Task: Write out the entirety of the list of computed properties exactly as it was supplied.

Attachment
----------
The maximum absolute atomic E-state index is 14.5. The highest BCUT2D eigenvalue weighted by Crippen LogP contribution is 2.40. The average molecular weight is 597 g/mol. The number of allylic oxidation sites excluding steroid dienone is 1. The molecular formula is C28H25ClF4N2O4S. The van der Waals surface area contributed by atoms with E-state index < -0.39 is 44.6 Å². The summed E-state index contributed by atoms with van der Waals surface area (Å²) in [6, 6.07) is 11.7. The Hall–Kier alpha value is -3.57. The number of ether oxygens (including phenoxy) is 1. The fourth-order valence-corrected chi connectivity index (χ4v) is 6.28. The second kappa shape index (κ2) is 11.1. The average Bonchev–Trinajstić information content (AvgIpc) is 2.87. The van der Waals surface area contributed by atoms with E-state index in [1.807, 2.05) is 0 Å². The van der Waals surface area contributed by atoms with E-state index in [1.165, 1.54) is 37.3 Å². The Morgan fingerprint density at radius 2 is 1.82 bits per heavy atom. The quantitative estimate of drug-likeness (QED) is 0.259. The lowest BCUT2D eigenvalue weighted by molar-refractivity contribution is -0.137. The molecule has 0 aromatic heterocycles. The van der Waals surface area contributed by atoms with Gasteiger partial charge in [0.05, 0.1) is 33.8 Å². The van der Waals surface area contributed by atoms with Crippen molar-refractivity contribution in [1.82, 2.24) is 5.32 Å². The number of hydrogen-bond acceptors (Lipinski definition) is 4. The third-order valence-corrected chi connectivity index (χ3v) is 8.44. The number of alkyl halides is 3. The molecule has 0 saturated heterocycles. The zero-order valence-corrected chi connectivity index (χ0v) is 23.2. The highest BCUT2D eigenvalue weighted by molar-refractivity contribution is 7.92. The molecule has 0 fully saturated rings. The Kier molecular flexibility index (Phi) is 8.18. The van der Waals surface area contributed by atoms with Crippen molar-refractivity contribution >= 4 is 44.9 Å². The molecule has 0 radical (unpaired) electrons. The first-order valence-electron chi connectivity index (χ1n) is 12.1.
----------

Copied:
The maximum absolute atomic E-state index is 14.5. The highest BCUT2D eigenvalue weighted by Crippen LogP contribution is 2.40. The average molecular weight is 597 g/mol. The number of allylic oxidation sites excluding steroid dienone is 1. The molecular formula is C28H25ClF4N2O4S. The van der Waals surface area contributed by atoms with E-state index < -0.39 is 44.6 Å². The summed E-state index contributed by atoms with van der Waals surface area (Å²) in [6, 6.07) is 11.7. The Hall–Kier alpha value is -3.57. The number of ether oxygens (including phenoxy) is 1. The fourth-order valence-corrected chi connectivity index (χ4v) is 6.28. The second kappa shape index (κ2) is 11.1. The average Bonchev–Trinajstić information content (AvgIpc) is 2.87. The van der Waals surface area contributed by atoms with E-state index in [1.807, 2.05) is 0 Å². The van der Waals surface area contributed by atoms with E-state index in [1.165, 1.54) is 37.3 Å². The Morgan fingerprint density at radius 2 is 1.82 bits per heavy atom. The quantitative estimate of drug-likeness (QED) is 0.259. The lowest BCUT2D eigenvalue weighted by molar-refractivity contribution is -0.137. The molecule has 0 aromatic heterocycles. The van der Waals surface area contributed by atoms with Gasteiger partial charge in [0.05, 0.1) is 33.8 Å². The van der Waals surface area contributed by atoms with Crippen molar-refractivity contribution in [1.82, 2.24) is 5.32 Å². The number of hydrogen-bond acceptors (Lipinski definition) is 4. The third-order valence-corrected chi connectivity index (χ3v) is 8.44. The number of alkyl halides is 3. The molecule has 0 saturated heterocycles. The zero-order valence-corrected chi connectivity index (χ0v) is 23.2. The highest BCUT2D eigenvalue weighted by molar-refractivity contribution is 7.92. The molecule has 0 fully saturated rings. The Kier molecular flexibility index (Phi) is 8.18. The van der Waals surface area contributed by atoms with Crippen molar-refractivity contribution >= 4 is 44.9 Å². The molecule has 0 radical (unpaired) electrons. The first-order valence-electron chi connectivity index (χ1n) is 12.1.